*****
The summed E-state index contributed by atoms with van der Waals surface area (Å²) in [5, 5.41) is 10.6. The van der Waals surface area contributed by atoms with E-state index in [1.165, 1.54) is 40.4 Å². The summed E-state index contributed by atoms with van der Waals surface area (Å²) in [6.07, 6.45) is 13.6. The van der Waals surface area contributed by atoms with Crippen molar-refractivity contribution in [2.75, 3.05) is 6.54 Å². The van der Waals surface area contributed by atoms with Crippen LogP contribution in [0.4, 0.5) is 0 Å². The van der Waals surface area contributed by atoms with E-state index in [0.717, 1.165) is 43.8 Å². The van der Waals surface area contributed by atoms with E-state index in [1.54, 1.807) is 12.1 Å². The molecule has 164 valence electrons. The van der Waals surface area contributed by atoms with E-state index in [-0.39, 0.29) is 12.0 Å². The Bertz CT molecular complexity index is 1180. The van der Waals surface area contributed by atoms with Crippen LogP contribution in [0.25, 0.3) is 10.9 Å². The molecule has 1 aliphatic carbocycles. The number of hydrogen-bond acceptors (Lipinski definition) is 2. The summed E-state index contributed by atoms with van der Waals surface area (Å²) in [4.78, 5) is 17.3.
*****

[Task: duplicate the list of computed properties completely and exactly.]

The summed E-state index contributed by atoms with van der Waals surface area (Å²) in [5, 5.41) is 10.6. The van der Waals surface area contributed by atoms with E-state index in [1.165, 1.54) is 40.4 Å². The summed E-state index contributed by atoms with van der Waals surface area (Å²) in [6.07, 6.45) is 13.6. The van der Waals surface area contributed by atoms with Crippen molar-refractivity contribution in [2.75, 3.05) is 6.54 Å². The van der Waals surface area contributed by atoms with Crippen LogP contribution in [0.4, 0.5) is 0 Å². The van der Waals surface area contributed by atoms with E-state index in [0.717, 1.165) is 43.8 Å². The van der Waals surface area contributed by atoms with E-state index in [1.54, 1.807) is 12.1 Å². The molecule has 164 valence electrons. The van der Waals surface area contributed by atoms with E-state index in [-0.39, 0.29) is 12.0 Å². The Bertz CT molecular complexity index is 1180. The van der Waals surface area contributed by atoms with Crippen LogP contribution in [0.25, 0.3) is 10.9 Å². The molecule has 1 aliphatic carbocycles. The number of hydrogen-bond acceptors (Lipinski definition) is 2. The summed E-state index contributed by atoms with van der Waals surface area (Å²) in [4.78, 5) is 17.3.